(Some recent technological leaps such as the Lightning Network and the emergence of decentralized, non-custodial asset exchange technologies offer hope that this scaling challenge can be achieved, though nothing is guaranteed.)
However, widespread adoption in payments is not necessary for bitcoin to have value. To understand why that’s the case, it’s useful to think about gold, to which bitcoin is often compared.
The power of common belief
Similar to bitcoin, gold is a mutually agreed store of value that, for all intents and purposes, lies outside the control of nation-state governments and banks. It’s not widely used as a day-to-day currency, but it does enjoy a widespread, shared belief in its value.
Where does gold’s value come from? The answer is somewhat tautological: it comes from that same widely held belief, from a shared understanding in gold’s capacity to function as a depoliticized global system of exchange that’s free of manipulation. Sure, we tend to think of gold in terms of its material qualities: that it’s durable and that it’s shiny in a way that connotes beauty. But its lasting worth really derives from the more esoteric notion that human beings have for a long time deeply held a shared belief in its value.
That belief has turned gold into a system for protecting property, a system used through the centuries by refugees, dissidents and investors for moving and storing value and for hedging against lost spending power. That we now have a digital version of this concept, one that’s designed for the borderless, internet-shaped world of the 21st century, is a big deal.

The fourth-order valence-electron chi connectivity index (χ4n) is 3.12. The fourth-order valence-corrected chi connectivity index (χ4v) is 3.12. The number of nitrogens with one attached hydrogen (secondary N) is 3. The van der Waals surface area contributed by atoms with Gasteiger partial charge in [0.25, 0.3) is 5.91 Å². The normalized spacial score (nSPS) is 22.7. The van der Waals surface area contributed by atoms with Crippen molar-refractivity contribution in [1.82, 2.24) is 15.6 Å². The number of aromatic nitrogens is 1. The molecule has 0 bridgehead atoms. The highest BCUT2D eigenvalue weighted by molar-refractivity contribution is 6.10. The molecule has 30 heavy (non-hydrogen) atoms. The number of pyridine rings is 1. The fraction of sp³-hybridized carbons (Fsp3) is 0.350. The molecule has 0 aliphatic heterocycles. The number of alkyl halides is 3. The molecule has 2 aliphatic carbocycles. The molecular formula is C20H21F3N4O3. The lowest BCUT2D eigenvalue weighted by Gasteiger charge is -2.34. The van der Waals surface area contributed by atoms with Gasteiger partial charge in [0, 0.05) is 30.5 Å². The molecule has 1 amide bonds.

When dealing with debates over bitcoin’s value, it’s also worth going a little way down the rabbit hole of thinking about what money actually is. Not everyone agrees on a definition, but I think it’s useful to think of money as a societally agreed system for storing and exchanging value. The system has to have certain properties for people to reach this agreement – it must fungible, durable, transferable, divisible, etc. – but it’s the agreement itself that gives it its value.
Here, too, is where many of bitcoin’s detractors get lost.
Fixating on the misplaced idea of money as a thing, they exclaim that bitcoin can’t have any value as it isn’t backed by anything. This, of course, also misses the fact that it is backed by the energy and other resources that miners spend to do the computational work needed to secure the bitcoin ledger.
But the bigger point is that bitcoin’s value, as with all forms of money, comes from the existence of a wide agreement in its potential use as a store of value and medium of exchange.
In bitcoin’s case, the agreement is arguably one that involves 35 million people, if Cambridge University’s latest survey of authenticated users is to be believed. This large level of participation is essentially why bitcoin holds a much greater value than the altcoins that are forks of its code.
So, this is why bitcoin at $5,000 is important, not because it’s a sign of that new investors are coming to push up its price again, but because it validates the core proposition of bitcoin’s resilience and promise.
Author: Michael J Casey